Cotati Creek Critters began in 1998, when the City of Cotati completed a bike path and built a bike bridge over the Laguna de Santa Rosa channel just north of East Cotati Avenue. For the construction to take place, soil had to be removed and fill and asphalt brought in, and in the process the banks of the channel were laid bare.
Biologist Maria Alvarez and Linda Christopher were members of Cotati’s Community & Environment Commission which had already been involved with tree planting projects elsewhere in Cotati. Together with local residents including Jenny Blaker (now Outreach Coordinator for CCC) they asked the City of Cotati and Sonoma County Water Agency for permission to plant native trees and shrubs along the banks of the Laguna channel. From 1998-2004, Cotati Creek Critters was an all-volunteer group that met on the second Saturday of every month from October to April to plant and maintain native plants along the Laguna de Santa Rosa just north of E. Cotati Avenue, then later along Cotati Creek in De Lano Park, and along the Laguna channel in Putnam Park, off Myrtle Avenue. A few hundred trees and shrubs were planted and the group was involved with several Earth Day events.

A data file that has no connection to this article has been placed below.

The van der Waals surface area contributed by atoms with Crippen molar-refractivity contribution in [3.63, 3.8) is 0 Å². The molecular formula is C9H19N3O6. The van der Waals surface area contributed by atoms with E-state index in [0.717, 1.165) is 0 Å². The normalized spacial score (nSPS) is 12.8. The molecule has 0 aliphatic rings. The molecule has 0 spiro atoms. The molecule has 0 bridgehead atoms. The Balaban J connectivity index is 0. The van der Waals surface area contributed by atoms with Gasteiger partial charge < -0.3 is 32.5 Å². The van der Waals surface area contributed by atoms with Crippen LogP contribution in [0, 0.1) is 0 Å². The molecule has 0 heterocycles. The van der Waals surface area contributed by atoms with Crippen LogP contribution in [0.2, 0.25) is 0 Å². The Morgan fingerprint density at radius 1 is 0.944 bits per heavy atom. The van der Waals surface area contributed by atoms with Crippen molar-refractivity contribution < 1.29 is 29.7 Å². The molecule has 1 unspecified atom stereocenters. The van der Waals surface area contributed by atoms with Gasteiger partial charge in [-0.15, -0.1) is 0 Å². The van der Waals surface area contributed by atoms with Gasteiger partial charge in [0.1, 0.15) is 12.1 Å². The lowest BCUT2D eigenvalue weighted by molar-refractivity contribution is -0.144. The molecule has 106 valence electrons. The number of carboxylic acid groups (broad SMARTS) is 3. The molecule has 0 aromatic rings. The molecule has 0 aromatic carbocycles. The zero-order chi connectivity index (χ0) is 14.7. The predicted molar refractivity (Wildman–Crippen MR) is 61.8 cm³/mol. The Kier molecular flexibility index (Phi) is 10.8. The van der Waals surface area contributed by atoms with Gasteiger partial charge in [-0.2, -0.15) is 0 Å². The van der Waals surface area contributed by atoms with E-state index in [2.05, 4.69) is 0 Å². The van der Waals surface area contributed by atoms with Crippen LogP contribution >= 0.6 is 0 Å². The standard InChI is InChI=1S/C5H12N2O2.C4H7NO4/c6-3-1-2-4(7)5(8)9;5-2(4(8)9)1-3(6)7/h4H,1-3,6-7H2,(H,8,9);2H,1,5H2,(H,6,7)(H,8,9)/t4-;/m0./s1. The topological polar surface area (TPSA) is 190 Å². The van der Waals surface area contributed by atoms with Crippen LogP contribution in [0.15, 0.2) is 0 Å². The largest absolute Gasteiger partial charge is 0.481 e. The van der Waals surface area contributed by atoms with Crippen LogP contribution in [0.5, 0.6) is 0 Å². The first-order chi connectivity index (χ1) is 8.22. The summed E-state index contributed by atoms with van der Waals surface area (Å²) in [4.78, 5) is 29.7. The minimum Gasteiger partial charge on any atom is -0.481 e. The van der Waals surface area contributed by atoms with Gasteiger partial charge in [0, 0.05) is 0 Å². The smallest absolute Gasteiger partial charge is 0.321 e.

In 2003, Wade Belew (now Stewardship Coordinator) and Jenny Blaker took a class in Watershed Ecology & Restoration at the Santa Rosa Junior College, taught by Karen Gaffney (then of Circuit Rider Productions Inc.) and Bob Coey of the California Department of Fish & Game. As a class project, they walked the three miles of the Laguna channel that runs through Cotati, took photos, studied old maps and aerial photos, did vegetation surveys and drew cross sections, to produce a “Baseline Assessment & Habitat Enhance Feasibility Study of the Cotati Reach of the Laguna de Santa Rosa.” Many studies of the Laguna de Santa Rosa had been written in the previous decades but none included the Cotati reach.